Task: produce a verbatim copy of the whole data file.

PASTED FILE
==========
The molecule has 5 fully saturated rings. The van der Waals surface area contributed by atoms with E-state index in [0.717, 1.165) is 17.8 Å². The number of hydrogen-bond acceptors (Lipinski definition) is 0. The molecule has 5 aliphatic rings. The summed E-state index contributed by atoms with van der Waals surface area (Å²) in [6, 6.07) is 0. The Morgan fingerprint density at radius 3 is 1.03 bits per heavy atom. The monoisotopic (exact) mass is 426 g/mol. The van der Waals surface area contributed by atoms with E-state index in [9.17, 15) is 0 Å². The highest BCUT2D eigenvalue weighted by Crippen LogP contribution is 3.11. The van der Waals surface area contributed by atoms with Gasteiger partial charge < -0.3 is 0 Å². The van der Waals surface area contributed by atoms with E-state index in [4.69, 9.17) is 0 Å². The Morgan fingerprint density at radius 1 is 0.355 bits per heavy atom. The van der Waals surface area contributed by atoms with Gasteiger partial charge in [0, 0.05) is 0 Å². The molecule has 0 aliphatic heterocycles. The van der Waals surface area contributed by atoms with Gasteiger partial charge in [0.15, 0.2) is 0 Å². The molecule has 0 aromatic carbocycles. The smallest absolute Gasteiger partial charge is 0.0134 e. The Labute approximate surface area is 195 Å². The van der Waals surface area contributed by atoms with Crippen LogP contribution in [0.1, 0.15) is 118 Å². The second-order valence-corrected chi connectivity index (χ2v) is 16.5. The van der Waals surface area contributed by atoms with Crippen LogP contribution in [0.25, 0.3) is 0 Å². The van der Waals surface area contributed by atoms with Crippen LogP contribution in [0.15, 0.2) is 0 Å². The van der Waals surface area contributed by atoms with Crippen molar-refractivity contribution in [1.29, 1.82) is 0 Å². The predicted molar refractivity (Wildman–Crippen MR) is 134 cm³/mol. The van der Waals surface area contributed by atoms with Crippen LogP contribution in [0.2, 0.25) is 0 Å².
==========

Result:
The molecule has 5 fully saturated rings. The van der Waals surface area contributed by atoms with E-state index in [0.717, 1.165) is 17.8 Å². The number of hydrogen-bond acceptors (Lipinski definition) is 0. The molecule has 5 aliphatic rings. The summed E-state index contributed by atoms with van der Waals surface area (Å²) in [6, 6.07) is 0. The Morgan fingerprint density at radius 3 is 1.03 bits per heavy atom. The monoisotopic (exact) mass is 426 g/mol. The van der Waals surface area contributed by atoms with E-state index in [9.17, 15) is 0 Å². The highest BCUT2D eigenvalue weighted by Crippen LogP contribution is 3.11. The van der Waals surface area contributed by atoms with Gasteiger partial charge < -0.3 is 0 Å². The van der Waals surface area contributed by atoms with E-state index in [4.69, 9.17) is 0 Å². The Morgan fingerprint density at radius 1 is 0.355 bits per heavy atom. The van der Waals surface area contributed by atoms with Gasteiger partial charge in [0, 0.05) is 0 Å². The molecule has 0 aliphatic heterocycles. The van der Waals surface area contributed by atoms with Gasteiger partial charge in [0.15, 0.2) is 0 Å². The molecule has 0 aromatic carbocycles. The smallest absolute Gasteiger partial charge is 0.0134 e. The Labute approximate surface area is 195 Å². The van der Waals surface area contributed by atoms with Crippen LogP contribution in [0.1, 0.15) is 118 Å². The second-order valence-corrected chi connectivity index (χ2v) is 16.5. The van der Waals surface area contributed by atoms with Crippen LogP contribution in [0.25, 0.3) is 0 Å². The van der Waals surface area contributed by atoms with Crippen LogP contribution in [0.15, 0.2) is 0 Å². The van der Waals surface area contributed by atoms with Crippen molar-refractivity contribution in [1.29, 1.82) is 0 Å². The predicted molar refractivity (Wildman–Crippen MR) is 134 cm³/mol. The van der Waals surface area contributed by atoms with Crippen LogP contribution in [0.2, 0.25) is 0 Å².